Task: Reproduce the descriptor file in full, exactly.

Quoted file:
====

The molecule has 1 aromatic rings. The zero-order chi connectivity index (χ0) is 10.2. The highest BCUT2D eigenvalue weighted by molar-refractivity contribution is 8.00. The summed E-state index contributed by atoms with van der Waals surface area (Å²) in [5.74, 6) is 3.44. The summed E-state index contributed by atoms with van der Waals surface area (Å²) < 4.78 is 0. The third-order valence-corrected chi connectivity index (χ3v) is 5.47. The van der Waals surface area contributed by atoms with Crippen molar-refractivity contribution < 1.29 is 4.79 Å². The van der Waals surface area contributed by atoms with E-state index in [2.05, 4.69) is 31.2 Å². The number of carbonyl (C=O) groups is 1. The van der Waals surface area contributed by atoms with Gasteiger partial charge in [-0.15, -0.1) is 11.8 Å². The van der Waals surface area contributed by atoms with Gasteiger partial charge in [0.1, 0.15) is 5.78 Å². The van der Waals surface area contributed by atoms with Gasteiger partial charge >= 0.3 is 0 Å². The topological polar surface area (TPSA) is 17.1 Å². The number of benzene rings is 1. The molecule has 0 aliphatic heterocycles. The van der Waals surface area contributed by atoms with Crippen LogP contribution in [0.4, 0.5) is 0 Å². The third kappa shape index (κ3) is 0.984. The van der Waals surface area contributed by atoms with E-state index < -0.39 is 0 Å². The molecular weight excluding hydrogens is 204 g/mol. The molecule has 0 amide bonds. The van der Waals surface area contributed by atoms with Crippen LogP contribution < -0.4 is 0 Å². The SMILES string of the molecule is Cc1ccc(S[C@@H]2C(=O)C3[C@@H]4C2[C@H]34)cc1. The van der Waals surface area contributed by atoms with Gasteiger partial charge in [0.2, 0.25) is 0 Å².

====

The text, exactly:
The molecule has 1 aromatic rings. The zero-order chi connectivity index (χ0) is 10.2. The highest BCUT2D eigenvalue weighted by molar-refractivity contribution is 8.00. The summed E-state index contributed by atoms with van der Waals surface area (Å²) in [5.74, 6) is 3.44. The summed E-state index contributed by atoms with van der Waals surface area (Å²) < 4.78 is 0. The third-order valence-corrected chi connectivity index (χ3v) is 5.47. The van der Waals surface area contributed by atoms with Crippen molar-refractivity contribution < 1.29 is 4.79 Å². The van der Waals surface area contributed by atoms with E-state index in [2.05, 4.69) is 31.2 Å². The number of carbonyl (C=O) groups is 1. The van der Waals surface area contributed by atoms with Gasteiger partial charge in [-0.15, -0.1) is 11.8 Å². The van der Waals surface area contributed by atoms with Gasteiger partial charge in [0.1, 0.15) is 5.78 Å². The van der Waals surface area contributed by atoms with Gasteiger partial charge >= 0.3 is 0 Å². The topological polar surface area (TPSA) is 17.1 Å². The number of benzene rings is 1. The molecule has 0 aliphatic heterocycles. The van der Waals surface area contributed by atoms with Crippen LogP contribution in [0.4, 0.5) is 0 Å². The third kappa shape index (κ3) is 0.984. The van der Waals surface area contributed by atoms with E-state index < -0.39 is 0 Å². The molecular weight excluding hydrogens is 204 g/mol. The molecule has 0 amide bonds. The van der Waals surface area contributed by atoms with Crippen LogP contribution < -0.4 is 0 Å². The SMILES string of the molecule is Cc1ccc(S[C@@H]2C(=O)C3[C@@H]4C2[C@H]34)cc1. The van der Waals surface area contributed by atoms with Gasteiger partial charge in [0.2, 0.25) is 0 Å².